Here are a few tips that people might find helpful...
If you graph subwoofer frequency response vs db level from say 25Hz to 100Hz you should get a reasonably flat response in theory. Unfortunately due to the low frequency waves interacting with your room, you get a graph that looks more like a rollercoaster! These peaks and valleys play havoc with your sub. When you calibrate it using test tones you will naturally adjust it for its loudest point which would be a peak. You will then find that your sub has no impact or sounds 'boomy' due to the valleys. Using two subs can help by canceling out some of the peaks and valleys, but it does solve the issue. I can be particularly tricky if your sub(s) is in a fixed position (like me) and can not be moved around the room.
Enter the Behringer Feedback Destroyer Pro (DSP1124P), this is the silver bullet of subwoofer calibration. It is a piece of professional audio gear that is used to kill feedback at rock concerts. Its other function is a parametric equaliser. This device allows you to cut peaks and boast valleys to produce a flat subwoofer response. It can control two subs at once. The best part is that this device sells for approx $185 AUD! I won't go into its operation as an outstanding guide has already been written by Sonnie parker and is available here.
While a flat response is good, what you really want the BFD to give you is a 'house curve', this is a gradual sloping line that drops about 7db from 20Hz to 80hz. This is based around the theory that the human ear is less sensitive to low frequency sounds, so by having a slightly higher level at lower frequencies, the sound 'appears' flat across the board. To read more about this just do a search on the net for "house curve". Attached here is the spreadsheet I used to program a "house curve" into my BFD.
So, what does it sound like with all the peaks and valleys removed and a 'house curve' programmed in? You get deep powerful tight bass that you more feel than hear at moderate listening levels, basically just live the movies!Subs only - Blue line before BFD, Pink line with BFD
Subs + Mains (80Hz crossover) - Blue line before BFD, Pink line with BFD
I've been using a Behringer feedback Destroyer (BFD) for 4 years to EQ my subs. The Velodyne SMS-1 replaced this. While both units achieve similar results, using the SMS-1 with its on screen display certainly makes it easy to EQ your sub(s).
Using the BFD and a laptop running REW, EQing your subs is a semi manual process. You run the tones and observe the graph. You then manually enter cuts or boosts into the BFD and repeat the process. Note that you can get a cable to allow REW to program the BFD. I didn't have one of these. With the SMS-1 it is all real-time. As you are making the adjustments with the remote it is being displayed on your TV screen. As my subs are located in cabinets (wife acceptance factor) getting to the volume and phase controls is difficult. The SMS-1 allows you to adjust these (including polarity) through its user interface without getting behind the subs. This is a big help when you are trying to get a smooth cross over between your subs and mains.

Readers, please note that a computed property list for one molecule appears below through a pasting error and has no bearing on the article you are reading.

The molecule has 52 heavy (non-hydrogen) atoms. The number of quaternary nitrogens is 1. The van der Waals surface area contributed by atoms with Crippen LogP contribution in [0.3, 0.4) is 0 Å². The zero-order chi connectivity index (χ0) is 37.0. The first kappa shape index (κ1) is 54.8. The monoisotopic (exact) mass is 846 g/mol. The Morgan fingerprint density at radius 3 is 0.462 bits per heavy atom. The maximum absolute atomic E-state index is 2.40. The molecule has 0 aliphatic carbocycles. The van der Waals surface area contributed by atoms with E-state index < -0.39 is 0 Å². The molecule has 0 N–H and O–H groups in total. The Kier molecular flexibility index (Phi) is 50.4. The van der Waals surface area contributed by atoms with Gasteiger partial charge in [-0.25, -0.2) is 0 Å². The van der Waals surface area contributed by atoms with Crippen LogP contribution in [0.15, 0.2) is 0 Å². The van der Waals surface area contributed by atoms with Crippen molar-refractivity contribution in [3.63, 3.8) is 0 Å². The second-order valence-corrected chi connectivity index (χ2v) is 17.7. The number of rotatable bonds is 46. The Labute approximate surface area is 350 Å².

The SMS-1 also adds a great deal of flexibility to allow different EQ modes, for movies and music through its various presets. You can all defeat all EQ though one button press on the remote. EQ default is also possible through the front panel of the BFD, but does not offer the same level of flexibility with phase, EQ curves and volume and assigning these to various presets. One last added advantage of the SMS-1 over the BFD was a very small bit of hum that was introduced by the BFD. You could only hear this if you put your head near the subs or speakers. Groundloops are a know issue with BFD's. Now with the SMS-1 both speakers and subs are dead silent.
The below graph for my two subs (2 x SVS SB13-Plus's) and mains was achieved in around 30 minutes once I had the SMS-1 installed. I like have a 'house curve' (a slight slope from lower frequencies to the sub cut off around 80Hz) instead of a flat line. A 'house curve' tends to give more sub impact at lower listening levels. To achieve a similar results with a BFD would take a couple of hours.
The SMS-1 does cost more that the BFD by a considerable margin, but it greatly simplifies the EQ process. If you can pick up a second hand SMS-1 at a good price i would recommend it. Saying that, EQing your subs with a BFD does give you a good understanding of room acoustics and is enjoyable if you like ‘tinkering’.
Whether you choose the SMS-1 or BFD, the outcome of both these units is tight bass that is smooth without the boominess. Watching (actually feeling) the scorpion scene from Transformers with EQéd subs always brings a smile to my face!
One of the most useful devices you can purchase is a sound level meter. This allows you to measure sound level in decibels. The most common one on the market is the Radio Shack meter and can be picked up at a electronics store for around $30. To get a good speaker or subwoofer calibration, its mandatory to have one of these.
Some useful fully calibration DVD's to try out are Digital Video Essentials (PAL edition in my case), Avia and the THX Optimiser which in included on a number of DVD's such as Monster's Inc or Finding Nemo. This discs allow you to calibrate both audio and video, to achieve the best out of your setup.
if you plug in a new piece of HT gear and a hum starts resonating from your speakers more that likely you have a ground loop in your system. I have no formal electrical training so take this advise with a gain of salt...